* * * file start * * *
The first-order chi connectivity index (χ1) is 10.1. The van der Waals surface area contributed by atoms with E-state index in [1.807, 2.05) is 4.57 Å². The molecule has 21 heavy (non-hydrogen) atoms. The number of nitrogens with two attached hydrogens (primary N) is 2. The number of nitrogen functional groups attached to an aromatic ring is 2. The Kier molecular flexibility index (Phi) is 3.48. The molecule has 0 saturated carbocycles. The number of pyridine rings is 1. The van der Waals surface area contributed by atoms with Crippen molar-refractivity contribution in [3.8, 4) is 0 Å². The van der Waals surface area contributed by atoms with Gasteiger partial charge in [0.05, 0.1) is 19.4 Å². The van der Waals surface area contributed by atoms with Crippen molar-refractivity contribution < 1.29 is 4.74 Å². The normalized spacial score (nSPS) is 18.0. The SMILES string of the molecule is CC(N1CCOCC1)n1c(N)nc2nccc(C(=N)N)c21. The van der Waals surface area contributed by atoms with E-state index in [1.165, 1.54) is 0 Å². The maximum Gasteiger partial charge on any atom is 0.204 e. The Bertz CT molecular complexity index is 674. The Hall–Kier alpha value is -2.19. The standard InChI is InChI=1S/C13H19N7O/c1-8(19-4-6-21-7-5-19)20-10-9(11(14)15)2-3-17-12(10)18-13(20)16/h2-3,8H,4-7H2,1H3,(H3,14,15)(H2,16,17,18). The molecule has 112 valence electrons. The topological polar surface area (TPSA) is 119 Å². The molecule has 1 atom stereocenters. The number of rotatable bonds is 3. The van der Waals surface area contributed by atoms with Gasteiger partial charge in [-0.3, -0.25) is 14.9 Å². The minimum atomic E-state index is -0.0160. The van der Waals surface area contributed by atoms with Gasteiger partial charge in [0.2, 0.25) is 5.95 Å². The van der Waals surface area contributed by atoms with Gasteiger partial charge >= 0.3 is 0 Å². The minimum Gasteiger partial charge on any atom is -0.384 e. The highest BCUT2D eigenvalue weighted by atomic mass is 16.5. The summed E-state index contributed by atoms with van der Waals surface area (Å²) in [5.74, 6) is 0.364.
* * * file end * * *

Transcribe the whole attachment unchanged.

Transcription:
The first-order chi connectivity index (χ1) is 10.1. The van der Waals surface area contributed by atoms with E-state index in [1.807, 2.05) is 4.57 Å². The molecule has 21 heavy (non-hydrogen) atoms. The number of nitrogens with two attached hydrogens (primary N) is 2. The number of nitrogen functional groups attached to an aromatic ring is 2. The Kier molecular flexibility index (Phi) is 3.48. The molecule has 0 saturated carbocycles. The number of pyridine rings is 1. The van der Waals surface area contributed by atoms with Crippen molar-refractivity contribution in [3.8, 4) is 0 Å². The van der Waals surface area contributed by atoms with Gasteiger partial charge in [0.05, 0.1) is 19.4 Å². The van der Waals surface area contributed by atoms with Crippen molar-refractivity contribution < 1.29 is 4.74 Å². The normalized spacial score (nSPS) is 18.0. The SMILES string of the molecule is CC(N1CCOCC1)n1c(N)nc2nccc(C(=N)N)c21. The van der Waals surface area contributed by atoms with E-state index in [1.165, 1.54) is 0 Å². The maximum Gasteiger partial charge on any atom is 0.204 e. The Bertz CT molecular complexity index is 674. The Hall–Kier alpha value is -2.19. The standard InChI is InChI=1S/C13H19N7O/c1-8(19-4-6-21-7-5-19)20-10-9(11(14)15)2-3-17-12(10)18-13(20)16/h2-3,8H,4-7H2,1H3,(H3,14,15)(H2,16,17,18). The molecule has 112 valence electrons. The topological polar surface area (TPSA) is 119 Å². The molecule has 1 atom stereocenters. The number of rotatable bonds is 3. The van der Waals surface area contributed by atoms with Gasteiger partial charge in [-0.3, -0.25) is 14.9 Å². The minimum atomic E-state index is -0.0160. The van der Waals surface area contributed by atoms with Gasteiger partial charge in [0.2, 0.25) is 5.95 Å². The van der Waals surface area contributed by atoms with Gasteiger partial charge >= 0.3 is 0 Å². The minimum Gasteiger partial charge on any atom is -0.384 e. The highest BCUT2D eigenvalue weighted by atomic mass is 16.5. The summed E-state index contributed by atoms with van der Waals surface area (Å²) in [5.74, 6) is 0.364.